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Gauging planetary escapes and asteroid ages.

When the fragments of Comet Shoemaker-Levy 9 started plunging into Jupiter, the times and locations of the impacts came as no surprise to astronomers. Accurate measurements of the fragments' positions at various times over the last year had enabled them to calculate the orbits of these objects with extraordinary precision.

Such certainty, however, has proved elusive for planetary and asteroid orbits calculated millions of years into the future. A number of computer simulations based on equations describing the motion of bodies in the solar system indicate it's generally impossible to make precise predictions of the long-term future of planets and asteroids (SN: 2/22/92, p.120). In many cases, these motions display the extreme sensitivity to initial conditions typical of chaotic dynamics.

Now, Jacques Laskar of the Bureau des Longitudes in Paris has extended these orbital calculations, using a simplified set of equations, to cover up to 15 billion years. By looking at the effect of making slight changes in the initial orbital characteristics of the planets from one computation to another, Laskar showed that Mercury can drift into an orbit so elongated that a close encounter with Venus could cause a cataclysmic collision or send Mercury careering out of the solar system.

Laskar describes his results in the July ASTRONOMY AND ASTROPHYSICS.

According to Laskar's calculations, the motion of Jupiter and the other large planets remains very regular. In contrast, the inner planets all show varying degrees of chaotic behavior, with Mars and Mercury potentially experiencing much larger excursions from their normal orbits than Earth and Venus.

"The difference in behavior between the large planets and the inner planets is very striking," Laskar says. "One reason ... is probably that the large-planets system is not perturbed much by the inner planets."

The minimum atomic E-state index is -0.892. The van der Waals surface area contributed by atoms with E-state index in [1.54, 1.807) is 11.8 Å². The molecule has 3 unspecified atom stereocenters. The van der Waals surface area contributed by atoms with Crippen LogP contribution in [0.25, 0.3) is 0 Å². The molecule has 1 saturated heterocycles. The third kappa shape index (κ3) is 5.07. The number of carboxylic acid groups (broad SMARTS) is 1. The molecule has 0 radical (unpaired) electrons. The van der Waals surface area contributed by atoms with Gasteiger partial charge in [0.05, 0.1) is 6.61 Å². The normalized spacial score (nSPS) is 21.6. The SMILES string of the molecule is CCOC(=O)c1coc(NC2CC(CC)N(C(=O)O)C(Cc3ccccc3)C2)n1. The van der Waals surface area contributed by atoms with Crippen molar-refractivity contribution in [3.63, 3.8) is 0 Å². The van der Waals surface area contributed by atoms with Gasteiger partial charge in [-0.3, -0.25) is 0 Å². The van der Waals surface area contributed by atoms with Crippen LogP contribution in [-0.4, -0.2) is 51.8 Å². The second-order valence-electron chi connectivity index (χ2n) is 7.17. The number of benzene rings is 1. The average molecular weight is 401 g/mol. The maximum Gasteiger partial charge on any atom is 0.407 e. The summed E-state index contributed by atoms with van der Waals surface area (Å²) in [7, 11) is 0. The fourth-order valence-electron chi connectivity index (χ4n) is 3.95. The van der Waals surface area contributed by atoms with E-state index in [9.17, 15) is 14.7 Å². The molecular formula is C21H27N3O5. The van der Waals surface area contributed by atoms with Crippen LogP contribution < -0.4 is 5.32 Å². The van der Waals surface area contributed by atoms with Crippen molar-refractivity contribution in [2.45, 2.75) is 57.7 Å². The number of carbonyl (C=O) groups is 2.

Moreover, "if the outer planets were less regular, then the inner planets' motion would be so chaotic that ... Earth would suffer changes too large in its orbit to ensure climatic stability on its surface," he adds.

Asteroid orbits can experience large changes over even smaller time scales. The occurrence of such chaotic fluctuations may provide a way to estimate when families of asteroids formed, say Andrea Milani and Paolo Farinella of the University of Pisa in Italy.

An asteroid family is a group of objects created when a large asteroid breaks up into smaller pieces as the result of a collision. Althouth the fragments spread out rapidly in space, their orbits tend to retain certain characteristics that make them distinguishable as a group from other asteroids.

However, the orbital parameters of an individual fragment may occasionally change enough to put it outside its family. By determining the likelihood of such an escape for a given family member, researchers can obtain a rough estimate of the family's age. Astronomers have identified more than 20 asteroid families.

Milani and Farinella applied their technique to the Veritas asteroid family, a particularly dense cluster close to Jupiter's orbit. They calculated how the orbital characteristics of two family members (including the largest, 490 Veritas) would change over millions of years.

Reported in the July 7 NATURE, the calculations show that these two members would wander outside the family borders within approximately 50 million years. The results suggest that the Veritas asteroid family can be no more than 50 million years old, the researchers conclude.
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Title Annotation:orbital changes predicted to 15 billion years
Author:Raloff, Janet
Publication:Science News
Date:Jul 16, 1994
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